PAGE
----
S&P shows moderate healthcare cost inflation

Healthcare costs in the United States are continuing to rise, but the rate of increase is slowing, according to new data from Standard & Poor's.

The S&P Healthcare Economic Composite Index indicated that per capita costs for healthcare services covered either by private insurance or the Medicare program rose 6.7 percent between October 2009 and October of this year, compared to 7.08 for the 12 months ending in September. That's also down dramatically from the peak month of increase in May 2010, when costs were rising at 8.4 percent.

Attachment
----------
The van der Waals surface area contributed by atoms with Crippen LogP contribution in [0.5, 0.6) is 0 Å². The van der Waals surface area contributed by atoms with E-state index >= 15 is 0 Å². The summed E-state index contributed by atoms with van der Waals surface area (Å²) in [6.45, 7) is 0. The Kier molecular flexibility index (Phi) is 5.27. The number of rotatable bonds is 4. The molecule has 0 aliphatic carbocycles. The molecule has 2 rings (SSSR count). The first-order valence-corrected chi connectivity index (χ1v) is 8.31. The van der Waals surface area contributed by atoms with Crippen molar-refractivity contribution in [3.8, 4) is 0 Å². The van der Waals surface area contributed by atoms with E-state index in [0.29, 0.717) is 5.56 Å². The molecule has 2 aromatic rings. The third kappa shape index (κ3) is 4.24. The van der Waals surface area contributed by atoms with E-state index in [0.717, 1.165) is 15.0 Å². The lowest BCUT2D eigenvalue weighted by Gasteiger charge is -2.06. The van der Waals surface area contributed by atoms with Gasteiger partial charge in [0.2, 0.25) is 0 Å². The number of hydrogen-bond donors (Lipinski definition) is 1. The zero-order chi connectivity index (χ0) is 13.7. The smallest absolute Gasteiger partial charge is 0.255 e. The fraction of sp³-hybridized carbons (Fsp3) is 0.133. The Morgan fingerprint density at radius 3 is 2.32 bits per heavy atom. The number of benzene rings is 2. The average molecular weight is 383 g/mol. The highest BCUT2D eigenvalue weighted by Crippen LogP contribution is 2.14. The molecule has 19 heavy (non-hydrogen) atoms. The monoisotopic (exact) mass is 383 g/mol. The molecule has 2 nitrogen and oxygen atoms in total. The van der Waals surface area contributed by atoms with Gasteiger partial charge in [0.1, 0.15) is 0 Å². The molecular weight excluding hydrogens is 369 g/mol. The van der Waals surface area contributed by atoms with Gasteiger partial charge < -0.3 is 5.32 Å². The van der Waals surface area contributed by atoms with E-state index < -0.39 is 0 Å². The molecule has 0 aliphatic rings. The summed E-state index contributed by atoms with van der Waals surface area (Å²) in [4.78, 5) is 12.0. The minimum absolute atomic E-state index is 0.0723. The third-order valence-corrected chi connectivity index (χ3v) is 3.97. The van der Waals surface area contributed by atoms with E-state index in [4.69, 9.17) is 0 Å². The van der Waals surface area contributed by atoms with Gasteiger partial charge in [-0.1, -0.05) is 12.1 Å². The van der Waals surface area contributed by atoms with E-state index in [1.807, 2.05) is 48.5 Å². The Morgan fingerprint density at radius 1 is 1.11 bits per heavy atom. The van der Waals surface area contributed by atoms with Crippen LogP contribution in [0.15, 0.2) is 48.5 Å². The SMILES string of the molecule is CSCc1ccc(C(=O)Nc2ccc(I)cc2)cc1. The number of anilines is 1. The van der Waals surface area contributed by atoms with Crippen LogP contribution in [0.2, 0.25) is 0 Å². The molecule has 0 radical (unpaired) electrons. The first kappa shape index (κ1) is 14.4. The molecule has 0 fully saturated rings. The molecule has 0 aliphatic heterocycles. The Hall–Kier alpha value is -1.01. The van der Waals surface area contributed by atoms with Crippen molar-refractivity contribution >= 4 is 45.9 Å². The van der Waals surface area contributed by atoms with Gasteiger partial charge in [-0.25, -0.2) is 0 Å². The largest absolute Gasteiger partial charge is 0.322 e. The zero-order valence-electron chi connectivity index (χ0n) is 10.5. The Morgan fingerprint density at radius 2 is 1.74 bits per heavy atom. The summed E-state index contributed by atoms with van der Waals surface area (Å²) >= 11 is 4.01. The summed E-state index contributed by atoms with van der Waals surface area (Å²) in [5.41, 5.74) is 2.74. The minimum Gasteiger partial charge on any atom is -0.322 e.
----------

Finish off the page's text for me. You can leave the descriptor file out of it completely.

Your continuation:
What's more, the cost differential between private and public plans was substantial. The costs among private insurers rose 8.21 percent, compared to just a 4.18 percent increase for Medicare--the smallest increase since January 2008.

"The annual growth rate of Medicare and commercial insurance costs has slowed significantly in the last five months and substantially dropped in the month of October," Chairman of the S&P Index Committee David M. Blitzer said in a statement.

Blitzer noted that the Medicare cost index for hospital services had slowed to a 3.3 percent annual growth rate in October 2010, vs. nearly 4 percent in September. However the professional services growth rate was significantly higher, at 5.13 percent in October, vs. 5.4 percent in September.

For more:
- read the S&P press release
- read the Healthcare Finance News article